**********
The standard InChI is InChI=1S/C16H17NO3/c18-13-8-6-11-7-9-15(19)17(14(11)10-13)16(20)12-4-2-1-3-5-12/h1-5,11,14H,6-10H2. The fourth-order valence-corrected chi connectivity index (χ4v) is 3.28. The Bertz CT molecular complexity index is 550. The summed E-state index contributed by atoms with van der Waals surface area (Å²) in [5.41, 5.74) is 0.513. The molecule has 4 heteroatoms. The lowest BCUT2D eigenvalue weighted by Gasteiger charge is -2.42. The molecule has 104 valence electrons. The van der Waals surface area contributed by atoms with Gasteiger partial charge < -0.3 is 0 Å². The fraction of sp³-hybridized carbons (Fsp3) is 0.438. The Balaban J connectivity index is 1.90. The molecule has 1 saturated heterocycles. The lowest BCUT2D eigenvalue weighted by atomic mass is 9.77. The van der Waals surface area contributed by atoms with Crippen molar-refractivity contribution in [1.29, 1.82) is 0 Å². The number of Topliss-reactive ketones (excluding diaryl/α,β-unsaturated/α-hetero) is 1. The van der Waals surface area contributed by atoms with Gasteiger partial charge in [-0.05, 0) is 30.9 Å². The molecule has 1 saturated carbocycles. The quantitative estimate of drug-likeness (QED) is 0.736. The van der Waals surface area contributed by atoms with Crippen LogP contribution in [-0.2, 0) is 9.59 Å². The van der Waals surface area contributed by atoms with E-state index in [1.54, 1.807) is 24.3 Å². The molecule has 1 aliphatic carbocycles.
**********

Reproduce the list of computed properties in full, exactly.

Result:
The standard InChI is InChI=1S/C16H17NO3/c18-13-8-6-11-7-9-15(19)17(14(11)10-13)16(20)12-4-2-1-3-5-12/h1-5,11,14H,6-10H2. The fourth-order valence-corrected chi connectivity index (χ4v) is 3.28. The Bertz CT molecular complexity index is 550. The summed E-state index contributed by atoms with van der Waals surface area (Å²) in [5.41, 5.74) is 0.513. The molecule has 4 heteroatoms. The lowest BCUT2D eigenvalue weighted by Gasteiger charge is -2.42. The molecule has 104 valence electrons. The van der Waals surface area contributed by atoms with Gasteiger partial charge < -0.3 is 0 Å². The fraction of sp³-hybridized carbons (Fsp3) is 0.438. The Balaban J connectivity index is 1.90. The molecule has 1 saturated heterocycles. The lowest BCUT2D eigenvalue weighted by atomic mass is 9.77. The van der Waals surface area contributed by atoms with Crippen molar-refractivity contribution in [1.29, 1.82) is 0 Å². The number of Topliss-reactive ketones (excluding diaryl/α,β-unsaturated/α-hetero) is 1. The van der Waals surface area contributed by atoms with Gasteiger partial charge in [-0.05, 0) is 30.9 Å². The molecule has 1 saturated carbocycles. The quantitative estimate of drug-likeness (QED) is 0.736. The van der Waals surface area contributed by atoms with Crippen LogP contribution in [-0.2, 0) is 9.59 Å². The van der Waals surface area contributed by atoms with E-state index in [1.54, 1.807) is 24.3 Å². The molecule has 1 aliphatic carbocycles.